Tuesday, July 15, 2008

My recipe for BQ success

Over the last couple of days, I've been thinking alot about how my BQ in Missoula this past weekend came about, and the more I think about it, the more I realize that I basically just threw all conventional marathoning wisdom aside and still managed to pull through.

I religiously followed a Pfitz 18 week plan topping out at 100 miles in a week while preparing for the Colorado Marathon on May 4. The result: I crashed and burned hardcore, missing the BQ by a solid 8 minutes. After that debacle, I loosely followed Pfitz's recommendations for running multiple marathons and designed a 5 week long schedule to prepare for the Deadwood-Mickelson Trail Marathon. I always expected DMTM to be a training run, so was plenty happy when I ran it easy and came away with a 3:36:55 and an undamaged body. Then, the real strategery began. I decided the day after DMTM to ditch Pfitz in favor of Daniels and, having just bought his book, crafted a 15 week long plan that would use Missoula as a training run and culminate with a BQ attempt at Roughrider in September. Although I knew that I wanted to try and BQ in Missoula, I wasn't counting on Mother Nature to cooperate, so designed my schedule assuming the worst case weather in Missoula. As you know by now, the Missoula weather actually turned out perfect and so did the race.

This is a mystery to me, since my training between Colorado and Missoula wasn't exactly what I would expect the training regime leading up to a BQ effort to look like. In that 10 week period, I ran only 4 long runs, one of them being DMTM. The other three were 16, 17, and 18 miles, so DMTM was my only run of 20 miles or more. I did only 3 speedwork sessions in addition to 3 shorter races (a 5K, a 4 miler and a 10K). I didn't do any tempo work (unless you count the 10K) and the only marathon pace run I did was the Tuesday before Missoula and I ran only 3 miles at MP during that workout. My weekly mileage topped out at 74, two weeks before Missoula. In the second to last week before Missoula, I did both a speedwork session and ran a pretty hard effort 10K (where I posted my 2nd fastest 10K time on a hard course). I really only truly tapered for one week before Missoula, as opposed to the usual three weeks. A vast majority of my miles between Colorado and Missoula were done at an easy pace, about 1.5 to 2 minutes per mile slower than my Missoula marathon pace.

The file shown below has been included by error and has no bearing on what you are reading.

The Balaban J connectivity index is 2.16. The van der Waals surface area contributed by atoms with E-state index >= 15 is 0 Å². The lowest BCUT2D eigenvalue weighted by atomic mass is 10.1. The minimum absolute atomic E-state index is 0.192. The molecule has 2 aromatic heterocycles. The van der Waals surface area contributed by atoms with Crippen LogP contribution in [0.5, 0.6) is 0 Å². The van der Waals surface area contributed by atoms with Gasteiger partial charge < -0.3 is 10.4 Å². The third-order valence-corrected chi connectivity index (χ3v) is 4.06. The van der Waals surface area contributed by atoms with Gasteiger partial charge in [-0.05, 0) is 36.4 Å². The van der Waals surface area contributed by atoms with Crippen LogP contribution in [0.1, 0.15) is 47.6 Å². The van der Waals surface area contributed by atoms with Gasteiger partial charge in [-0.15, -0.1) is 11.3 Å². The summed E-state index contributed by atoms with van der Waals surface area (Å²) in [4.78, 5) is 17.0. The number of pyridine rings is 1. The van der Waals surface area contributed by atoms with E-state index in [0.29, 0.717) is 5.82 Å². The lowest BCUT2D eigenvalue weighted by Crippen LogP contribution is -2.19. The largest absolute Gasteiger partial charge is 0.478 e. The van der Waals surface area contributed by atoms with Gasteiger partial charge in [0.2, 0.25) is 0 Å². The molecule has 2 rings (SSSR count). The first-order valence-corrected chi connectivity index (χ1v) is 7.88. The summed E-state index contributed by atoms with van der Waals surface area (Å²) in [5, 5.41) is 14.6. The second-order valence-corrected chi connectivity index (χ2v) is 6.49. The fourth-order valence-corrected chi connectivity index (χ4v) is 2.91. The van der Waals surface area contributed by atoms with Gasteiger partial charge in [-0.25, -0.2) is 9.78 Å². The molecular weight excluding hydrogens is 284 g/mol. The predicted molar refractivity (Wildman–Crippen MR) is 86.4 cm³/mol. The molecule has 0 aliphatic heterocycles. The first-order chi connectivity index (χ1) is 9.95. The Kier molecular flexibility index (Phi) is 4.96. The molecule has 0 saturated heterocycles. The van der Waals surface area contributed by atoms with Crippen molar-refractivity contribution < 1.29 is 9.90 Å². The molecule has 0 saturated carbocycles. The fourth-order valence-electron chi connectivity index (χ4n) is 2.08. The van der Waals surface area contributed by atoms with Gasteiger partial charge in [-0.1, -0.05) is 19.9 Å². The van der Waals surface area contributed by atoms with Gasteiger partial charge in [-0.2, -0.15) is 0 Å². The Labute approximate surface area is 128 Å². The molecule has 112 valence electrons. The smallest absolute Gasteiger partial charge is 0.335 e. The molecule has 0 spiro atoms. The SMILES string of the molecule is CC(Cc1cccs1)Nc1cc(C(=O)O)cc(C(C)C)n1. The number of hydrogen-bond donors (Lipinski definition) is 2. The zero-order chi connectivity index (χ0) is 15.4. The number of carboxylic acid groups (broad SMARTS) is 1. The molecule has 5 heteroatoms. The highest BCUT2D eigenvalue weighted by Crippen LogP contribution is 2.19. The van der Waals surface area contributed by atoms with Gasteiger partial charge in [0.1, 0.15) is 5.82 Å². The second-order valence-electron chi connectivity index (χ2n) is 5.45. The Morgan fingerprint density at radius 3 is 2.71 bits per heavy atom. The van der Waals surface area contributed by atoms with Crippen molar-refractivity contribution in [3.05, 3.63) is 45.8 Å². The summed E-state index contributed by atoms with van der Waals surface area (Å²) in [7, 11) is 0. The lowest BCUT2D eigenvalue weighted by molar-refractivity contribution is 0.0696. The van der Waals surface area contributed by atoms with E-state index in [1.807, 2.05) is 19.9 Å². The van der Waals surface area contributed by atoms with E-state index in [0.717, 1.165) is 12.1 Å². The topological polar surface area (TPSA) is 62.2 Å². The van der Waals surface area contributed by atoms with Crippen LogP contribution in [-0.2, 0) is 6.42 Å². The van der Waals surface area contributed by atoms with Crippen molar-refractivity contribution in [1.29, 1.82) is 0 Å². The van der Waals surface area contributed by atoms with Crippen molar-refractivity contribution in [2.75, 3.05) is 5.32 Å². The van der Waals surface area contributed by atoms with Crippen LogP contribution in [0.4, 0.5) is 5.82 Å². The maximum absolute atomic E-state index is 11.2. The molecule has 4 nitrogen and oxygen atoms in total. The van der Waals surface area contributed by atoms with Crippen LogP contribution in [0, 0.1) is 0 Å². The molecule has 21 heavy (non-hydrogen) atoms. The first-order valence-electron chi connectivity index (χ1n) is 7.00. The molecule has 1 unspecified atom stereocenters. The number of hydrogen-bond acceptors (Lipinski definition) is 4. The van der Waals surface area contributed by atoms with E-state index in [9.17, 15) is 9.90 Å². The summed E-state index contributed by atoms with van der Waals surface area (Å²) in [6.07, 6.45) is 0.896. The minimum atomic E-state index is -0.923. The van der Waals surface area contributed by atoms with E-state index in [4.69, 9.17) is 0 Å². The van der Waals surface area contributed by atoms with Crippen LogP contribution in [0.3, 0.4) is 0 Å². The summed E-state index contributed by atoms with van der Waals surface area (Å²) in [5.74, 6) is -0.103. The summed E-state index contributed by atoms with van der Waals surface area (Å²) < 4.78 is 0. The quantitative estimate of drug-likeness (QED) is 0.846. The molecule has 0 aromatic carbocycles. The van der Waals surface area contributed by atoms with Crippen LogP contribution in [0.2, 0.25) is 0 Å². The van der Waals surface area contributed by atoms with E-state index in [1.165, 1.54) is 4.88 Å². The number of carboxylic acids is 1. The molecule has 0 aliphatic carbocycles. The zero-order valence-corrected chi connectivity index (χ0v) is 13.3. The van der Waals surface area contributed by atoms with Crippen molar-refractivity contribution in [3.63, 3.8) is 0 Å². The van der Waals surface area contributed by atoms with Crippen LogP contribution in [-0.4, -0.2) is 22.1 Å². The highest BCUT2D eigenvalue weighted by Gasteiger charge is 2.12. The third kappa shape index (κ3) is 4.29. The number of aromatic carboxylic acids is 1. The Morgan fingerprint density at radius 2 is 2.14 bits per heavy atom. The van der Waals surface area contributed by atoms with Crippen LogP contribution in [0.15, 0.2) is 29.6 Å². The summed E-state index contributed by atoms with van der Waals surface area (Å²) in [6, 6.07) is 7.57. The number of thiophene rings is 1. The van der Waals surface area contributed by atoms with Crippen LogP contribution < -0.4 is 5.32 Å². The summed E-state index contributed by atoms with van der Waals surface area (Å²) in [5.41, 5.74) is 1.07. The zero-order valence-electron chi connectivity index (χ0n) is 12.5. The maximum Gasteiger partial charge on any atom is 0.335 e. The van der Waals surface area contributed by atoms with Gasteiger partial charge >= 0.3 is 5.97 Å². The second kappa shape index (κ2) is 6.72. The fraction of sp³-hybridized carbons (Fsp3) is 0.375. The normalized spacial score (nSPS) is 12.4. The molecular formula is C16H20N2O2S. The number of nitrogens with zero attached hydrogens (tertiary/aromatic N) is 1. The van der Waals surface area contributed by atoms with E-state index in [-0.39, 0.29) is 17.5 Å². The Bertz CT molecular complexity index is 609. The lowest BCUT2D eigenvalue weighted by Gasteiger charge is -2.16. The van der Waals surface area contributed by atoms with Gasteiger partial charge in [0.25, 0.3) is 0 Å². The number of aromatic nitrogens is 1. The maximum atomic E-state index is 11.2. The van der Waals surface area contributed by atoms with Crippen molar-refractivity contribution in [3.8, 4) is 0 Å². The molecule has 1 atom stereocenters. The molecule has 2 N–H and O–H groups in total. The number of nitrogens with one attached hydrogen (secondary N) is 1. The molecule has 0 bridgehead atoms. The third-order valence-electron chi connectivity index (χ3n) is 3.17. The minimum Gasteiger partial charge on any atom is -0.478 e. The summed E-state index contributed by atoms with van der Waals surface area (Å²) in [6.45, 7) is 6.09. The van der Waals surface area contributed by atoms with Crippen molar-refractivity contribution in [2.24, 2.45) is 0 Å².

So, I toed the start line in Frenchtown last Sunday with a body that had very little feel for the pace I was about to expect it to run, not much recent endurance work, and not as much rest as I usually give it before a marathon. And look what happened. For some reason, unbeknownst to me, it all came together at my third marathon in as many months. I probably couldn't replicate my training "strategy" for Missoula if I tried, but that's alright because I don't need to. Whatever the hell I did, it worked, and I guess that's all that really matters.

1 comment:

Anonymous said...


First off, congrats on your Missoula BQ...awesome.

Re: your befuddlement about why it came together without as many recent long runs or fast tempo training runs, I think it actually makes sense, and lends credence to the need for a longer taper than people normally get before marathons.

The way I see it, Colorado was a last long fast training run after the grueling work up to 100 mi/week, then Deadwood was the last long hill/trail power run at almost-marathon goal pace, then some medium-long, slow runs and easy short runs led up to the Missoula Magic...your mind just wasn't putting it all together as you were doing it, but your body responded to that particular formula of training. As Kierkegaard once wrote, "life must be lived forwards, but understood backwards" (or something to that effect).

And finally, as you yourself say, that unforgiving beast Mother Nature was nice to you, despite all the negative things you say about her constantly...

Congrats again